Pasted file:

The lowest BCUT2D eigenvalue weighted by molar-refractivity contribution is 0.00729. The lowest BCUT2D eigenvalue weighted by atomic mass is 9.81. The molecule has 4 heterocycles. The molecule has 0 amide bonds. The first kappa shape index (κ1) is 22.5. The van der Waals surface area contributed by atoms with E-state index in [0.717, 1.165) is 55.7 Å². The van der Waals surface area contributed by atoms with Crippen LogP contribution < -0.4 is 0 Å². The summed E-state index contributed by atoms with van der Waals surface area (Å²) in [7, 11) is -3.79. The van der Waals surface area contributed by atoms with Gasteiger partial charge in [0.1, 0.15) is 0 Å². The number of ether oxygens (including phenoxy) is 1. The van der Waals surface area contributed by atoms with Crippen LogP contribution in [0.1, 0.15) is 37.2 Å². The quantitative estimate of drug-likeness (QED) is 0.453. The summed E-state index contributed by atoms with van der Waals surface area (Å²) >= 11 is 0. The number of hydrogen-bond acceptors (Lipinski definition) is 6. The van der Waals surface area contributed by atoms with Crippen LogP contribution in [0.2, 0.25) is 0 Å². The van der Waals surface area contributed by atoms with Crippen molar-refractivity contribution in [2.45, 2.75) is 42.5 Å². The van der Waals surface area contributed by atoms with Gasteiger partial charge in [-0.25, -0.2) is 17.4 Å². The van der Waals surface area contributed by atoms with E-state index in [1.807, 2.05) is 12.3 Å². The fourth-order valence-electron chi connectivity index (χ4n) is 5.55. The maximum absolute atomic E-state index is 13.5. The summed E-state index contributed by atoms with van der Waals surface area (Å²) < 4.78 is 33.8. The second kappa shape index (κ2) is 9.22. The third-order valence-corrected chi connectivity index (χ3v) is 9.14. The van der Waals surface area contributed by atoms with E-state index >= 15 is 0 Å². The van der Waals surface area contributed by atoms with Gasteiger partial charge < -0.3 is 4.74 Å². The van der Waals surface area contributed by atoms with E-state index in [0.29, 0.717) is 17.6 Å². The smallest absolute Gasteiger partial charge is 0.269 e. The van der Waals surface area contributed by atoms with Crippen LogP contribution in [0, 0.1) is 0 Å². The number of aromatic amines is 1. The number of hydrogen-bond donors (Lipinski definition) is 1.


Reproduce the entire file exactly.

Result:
The lowest BCUT2D eigenvalue weighted by molar-refractivity contribution is 0.00729. The lowest BCUT2D eigenvalue weighted by atomic mass is 9.81. The molecule has 4 heterocycles. The molecule has 0 amide bonds. The first kappa shape index (κ1) is 22.5. The van der Waals surface area contributed by atoms with E-state index in [0.717, 1.165) is 55.7 Å². The van der Waals surface area contributed by atoms with Crippen LogP contribution < -0.4 is 0 Å². The summed E-state index contributed by atoms with van der Waals surface area (Å²) in [7, 11) is -3.79. The van der Waals surface area contributed by atoms with Gasteiger partial charge in [0.1, 0.15) is 0 Å². The number of ether oxygens (including phenoxy) is 1. The van der Waals surface area contributed by atoms with Crippen LogP contribution in [0.1, 0.15) is 37.2 Å². The quantitative estimate of drug-likeness (QED) is 0.453. The summed E-state index contributed by atoms with van der Waals surface area (Å²) >= 11 is 0. The number of hydrogen-bond acceptors (Lipinski definition) is 6. The van der Waals surface area contributed by atoms with Crippen LogP contribution in [0.2, 0.25) is 0 Å². The van der Waals surface area contributed by atoms with Crippen molar-refractivity contribution in [2.45, 2.75) is 42.5 Å². The van der Waals surface area contributed by atoms with Gasteiger partial charge in [-0.25, -0.2) is 17.4 Å². The van der Waals surface area contributed by atoms with E-state index in [1.807, 2.05) is 12.3 Å². The fourth-order valence-electron chi connectivity index (χ4n) is 5.55. The maximum absolute atomic E-state index is 13.5. The summed E-state index contributed by atoms with van der Waals surface area (Å²) < 4.78 is 33.8. The second kappa shape index (κ2) is 9.22. The third-order valence-corrected chi connectivity index (χ3v) is 9.14. The van der Waals surface area contributed by atoms with E-state index >= 15 is 0 Å². The van der Waals surface area contributed by atoms with Gasteiger partial charge < -0.3 is 4.74 Å². The van der Waals surface area contributed by atoms with E-state index in [0.29, 0.717) is 17.6 Å². The smallest absolute Gasteiger partial charge is 0.269 e. The van der Waals surface area contributed by atoms with Crippen LogP contribution in [0, 0.1) is 0 Å². The number of aromatic amines is 1. The number of hydrogen-bond donors (Lipinski definition) is 1.